Jon Lester may have earned the win on Wednesday night, but once again, as is often he case, it wasn't easy. Lester went just five innings, giving up three runs on six hits and four walks. Over the course of those five innings, Lester threw 96 pitches. Say what you will, but economy is not one of his strengths.
Last week, Mike Timlin said the Sox problems aren't the result of team pitching.
"The pitchers know how to pitch, and they've been pitching well all year long," said the veteran reliever. "We've been throwing the ball really well.... we're pitching well, we're holding teams down, and they're doing the same to us. Right now we're not hitting as well as we're pitching."
Oh, really? Well let's take a look at this team that's been "pitching well all year long," and is "throwing the ball really well."
Curt Schilling 14-5, 3.84
Josh Beckett 13-8, 5.35
Jon Lester 7-2, 4.76
David Wells 2-3, 5.40
Kyle Snyder 3-2, 6.23
Jason Johnson 0-4, 7.36
Tim Wakefield 7-8, 4.14
Matt Clement 5-5, 6.61
David Pauley 0-2, 7.88
Lenny DiNardo 1-2, 7.11
Jonathan Papelbon 4-2, 0.98, 3 saves
Mike Timlin 5-3, 3.97, 2 saves
Manny Delcarmen 1-0, 4,24
Julian Tavarez 2-4, 4.86, 1 save
Rudy Seanez 2-1, 4.82
Keith Foulke 2-1, 4.95
Craig Hansen 1-1, 6.60
Jermaine Van Buren 1-0, 11.77
Javier Lopez 0-0, 4.15
The Red Sox have just one starter and two relievers with an ERA under 4, and one of them -- Timlin -- barely makes the cut.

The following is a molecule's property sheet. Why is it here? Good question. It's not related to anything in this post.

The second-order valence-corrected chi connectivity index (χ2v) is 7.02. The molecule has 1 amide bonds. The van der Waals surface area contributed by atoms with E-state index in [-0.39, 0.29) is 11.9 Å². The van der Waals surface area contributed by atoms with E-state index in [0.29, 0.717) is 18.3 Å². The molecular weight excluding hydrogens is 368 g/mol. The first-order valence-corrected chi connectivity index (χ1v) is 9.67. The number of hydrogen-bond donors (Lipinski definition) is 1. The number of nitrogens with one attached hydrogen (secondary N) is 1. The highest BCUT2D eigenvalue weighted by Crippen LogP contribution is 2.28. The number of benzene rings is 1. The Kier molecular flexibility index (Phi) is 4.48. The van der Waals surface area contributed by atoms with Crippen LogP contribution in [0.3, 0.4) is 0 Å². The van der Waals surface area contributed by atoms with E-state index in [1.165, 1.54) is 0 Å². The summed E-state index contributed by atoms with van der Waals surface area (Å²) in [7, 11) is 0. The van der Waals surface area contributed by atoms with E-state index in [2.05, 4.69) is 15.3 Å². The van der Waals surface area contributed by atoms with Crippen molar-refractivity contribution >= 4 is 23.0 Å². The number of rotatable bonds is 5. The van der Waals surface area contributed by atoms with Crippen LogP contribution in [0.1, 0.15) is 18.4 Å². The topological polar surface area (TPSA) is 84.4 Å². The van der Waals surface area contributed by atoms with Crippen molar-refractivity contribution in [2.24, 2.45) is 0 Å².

The Sox 4.83 team ERA is 26th out of the 30 Major League teams, and is 11th out of the 16 American League teams. I'd say Timlin's definition of "pitching well" is a very loose one. It might be relative if we we're talking about a college or a minor league team, but it's not respectable for a Big League team.
Meanwhile, the once mighty Sox offense is now batting .280, good enough for sixth in the AL, and they're third in the AL with 692 runs. Sure, the offense has been struggling as of late, but the pitching has been bad all year long. Let's be honest and lay the blame where it belongs.
If we're looking for the reasons for the Sox second half slump, and why they won't be in the playoffs come October, look no further than the rotation that has seen 11 different starters this season, and the array of relievers coming and going all year long. It's been difficult keeping track of just who's in the Boston bullpen from one day to the next.
The entire pitching staff will require some major overhauling to correct these problems before next season. Barry Zito and Jason Schmidt will be the two most attractive and desirable free agent pitchers this offseason, and ownership should open the checkbook and be prepared to write an eight figure contract with lots of zeros on the end.
Trades may be harder to come by as good pitching is at such a premium. But then again, hardly anyone on the Sox roster is untouchable. We could, once again, be looking at a very different Red Sox team next year.
It all begins and ends with pitching, and the Sox grievous deficiencies can no longer be ignored or avoided.
Copyright © 2006 Sean M. Kennedy. All rights reserved. This material may not be published, broadcast, rewritten, or redistributed without the author's consent.